This book is intended to be a follow-on from books such as "Programming In Scala". It concentrates on the "Why?" questions rather than just "How?", so if you are looking for an introductory Scala text, this probably isn't it. If you are are a Java developer the best way of describing this book is to say it's intended to be the Scala equivalent to "Effective Java". It uses a similar style, being partly based around 14 "Rules for Improving your Scala Programs" listed inside the front cover. It explains how to combine advanced features together, such as Types and Implicits, as well as explaining any potential pitfalls that you need to be aware of. It is also the only Scala textbook that I've seen that attempts to explain Monads in any kind of detail.
I'd like to say that this book should be on every Scala developer's bookshelf and that it will become a Scala classic in the way that "Effective Java" is for Java. However there's one huge problem. The book is completely riddled with basic proof-reading errors - spelling mistakes, code examples that are syntactically wrong and even entire repeated paragraphs. The forum for this book contains a lot of pre-print feedback on these errors, it is inexcusable that the publisher, Manning, seem to ignored them and printed a book that's so full of errors. I've tried my best to ignore them, but there are so many that in the end I've returned the book to Amazon for a refund - it just isn't what I consider to be acceptable quality for a book that's relatively slim (270 pages) and relatively expensive.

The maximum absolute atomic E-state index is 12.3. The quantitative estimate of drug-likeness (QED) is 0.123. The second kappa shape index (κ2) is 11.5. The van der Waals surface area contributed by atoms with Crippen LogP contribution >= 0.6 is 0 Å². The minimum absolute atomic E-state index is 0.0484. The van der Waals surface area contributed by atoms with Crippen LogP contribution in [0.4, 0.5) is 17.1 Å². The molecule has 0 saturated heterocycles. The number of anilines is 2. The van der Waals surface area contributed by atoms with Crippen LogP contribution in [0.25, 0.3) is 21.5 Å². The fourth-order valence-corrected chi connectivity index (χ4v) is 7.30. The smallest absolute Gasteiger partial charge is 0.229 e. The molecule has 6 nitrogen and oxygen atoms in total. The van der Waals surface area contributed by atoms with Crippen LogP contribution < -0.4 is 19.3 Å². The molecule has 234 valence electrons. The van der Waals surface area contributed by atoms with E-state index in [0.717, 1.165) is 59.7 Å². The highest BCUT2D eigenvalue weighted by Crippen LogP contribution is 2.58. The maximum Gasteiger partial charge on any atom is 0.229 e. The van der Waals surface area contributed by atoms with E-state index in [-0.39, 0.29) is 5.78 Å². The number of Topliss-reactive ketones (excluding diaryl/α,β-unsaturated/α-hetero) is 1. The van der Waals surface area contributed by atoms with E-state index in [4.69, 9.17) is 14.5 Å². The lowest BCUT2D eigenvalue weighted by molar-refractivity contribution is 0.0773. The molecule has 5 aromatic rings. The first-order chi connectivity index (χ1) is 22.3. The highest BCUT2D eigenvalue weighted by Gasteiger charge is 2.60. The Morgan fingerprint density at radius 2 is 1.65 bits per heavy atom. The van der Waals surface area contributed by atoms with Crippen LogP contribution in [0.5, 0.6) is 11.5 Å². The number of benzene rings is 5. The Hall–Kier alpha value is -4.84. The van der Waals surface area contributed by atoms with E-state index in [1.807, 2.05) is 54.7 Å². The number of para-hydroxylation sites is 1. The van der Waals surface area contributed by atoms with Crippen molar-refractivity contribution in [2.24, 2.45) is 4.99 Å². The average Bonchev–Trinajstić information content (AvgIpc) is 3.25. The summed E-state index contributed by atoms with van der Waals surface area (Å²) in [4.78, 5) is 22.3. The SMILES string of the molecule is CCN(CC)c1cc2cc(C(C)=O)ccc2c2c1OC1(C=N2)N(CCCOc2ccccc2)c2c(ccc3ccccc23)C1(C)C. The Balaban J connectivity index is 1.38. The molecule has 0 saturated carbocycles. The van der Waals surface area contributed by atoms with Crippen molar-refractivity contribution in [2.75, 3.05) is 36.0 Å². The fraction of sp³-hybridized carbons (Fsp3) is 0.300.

Whilst this book fills a clear gap for users of Scala, it's has too many basic production errors for me to be able to recommend it in its current state. My advice is to wait until Manning publish a second edition, hopefully they'll actually edit the book properly as part of any such update.
This is a good book - it highlights best practices and demonstrates potential benefits, pitfalls, issues and the whys and hows of more advanced language uses to give the reader a deeper appreciation and understanding of the finer details of Scala and its implementation.